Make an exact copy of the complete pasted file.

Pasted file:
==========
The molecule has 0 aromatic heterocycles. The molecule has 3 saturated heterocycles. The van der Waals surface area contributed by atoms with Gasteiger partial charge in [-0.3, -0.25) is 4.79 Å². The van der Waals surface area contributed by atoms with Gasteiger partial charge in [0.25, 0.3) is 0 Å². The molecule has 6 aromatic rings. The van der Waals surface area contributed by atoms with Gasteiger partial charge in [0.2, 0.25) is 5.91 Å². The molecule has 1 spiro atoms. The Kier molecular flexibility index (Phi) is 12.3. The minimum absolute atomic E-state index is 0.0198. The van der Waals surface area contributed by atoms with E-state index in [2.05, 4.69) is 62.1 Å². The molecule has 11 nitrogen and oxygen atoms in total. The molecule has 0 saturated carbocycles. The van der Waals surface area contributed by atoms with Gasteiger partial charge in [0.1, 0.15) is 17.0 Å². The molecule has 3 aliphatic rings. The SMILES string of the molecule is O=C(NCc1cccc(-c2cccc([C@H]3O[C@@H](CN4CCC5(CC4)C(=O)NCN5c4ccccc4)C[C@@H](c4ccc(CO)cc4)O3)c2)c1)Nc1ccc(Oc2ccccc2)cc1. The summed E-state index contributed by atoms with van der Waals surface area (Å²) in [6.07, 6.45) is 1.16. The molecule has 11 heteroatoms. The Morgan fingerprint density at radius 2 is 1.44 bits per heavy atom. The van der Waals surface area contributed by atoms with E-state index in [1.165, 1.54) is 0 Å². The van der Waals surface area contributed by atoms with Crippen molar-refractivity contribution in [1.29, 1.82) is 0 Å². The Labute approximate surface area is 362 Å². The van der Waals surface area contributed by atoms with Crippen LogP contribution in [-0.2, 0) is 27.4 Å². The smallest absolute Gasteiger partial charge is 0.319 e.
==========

The molecule has 0 aromatic heterocycles. The molecule has 3 saturated heterocycles. The van der Waals surface area contributed by atoms with Gasteiger partial charge in [-0.3, -0.25) is 4.79 Å². The van der Waals surface area contributed by atoms with Gasteiger partial charge in [0.25, 0.3) is 0 Å². The molecule has 6 aromatic rings. The van der Waals surface area contributed by atoms with Gasteiger partial charge in [0.2, 0.25) is 5.91 Å². The molecule has 1 spiro atoms. The Kier molecular flexibility index (Phi) is 12.3. The minimum absolute atomic E-state index is 0.0198. The van der Waals surface area contributed by atoms with E-state index in [2.05, 4.69) is 62.1 Å². The molecule has 11 nitrogen and oxygen atoms in total. The molecule has 0 saturated carbocycles. The van der Waals surface area contributed by atoms with Gasteiger partial charge in [0.1, 0.15) is 17.0 Å². The molecule has 3 aliphatic rings. The SMILES string of the molecule is O=C(NCc1cccc(-c2cccc([C@H]3O[C@@H](CN4CCC5(CC4)C(=O)NCN5c4ccccc4)C[C@@H](c4ccc(CO)cc4)O3)c2)c1)Nc1ccc(Oc2ccccc2)cc1. The summed E-state index contributed by atoms with van der Waals surface area (Å²) in [6.07, 6.45) is 1.16. The molecule has 11 heteroatoms. The Morgan fingerprint density at radius 2 is 1.44 bits per heavy atom. The van der Waals surface area contributed by atoms with E-state index in [1.165, 1.54) is 0 Å². The van der Waals surface area contributed by atoms with Crippen molar-refractivity contribution in [1.29, 1.82) is 0 Å². The Labute approximate surface area is 362 Å². The van der Waals surface area contributed by atoms with Crippen LogP contribution in [-0.2, 0) is 27.4 Å². The smallest absolute Gasteiger partial charge is 0.319 e.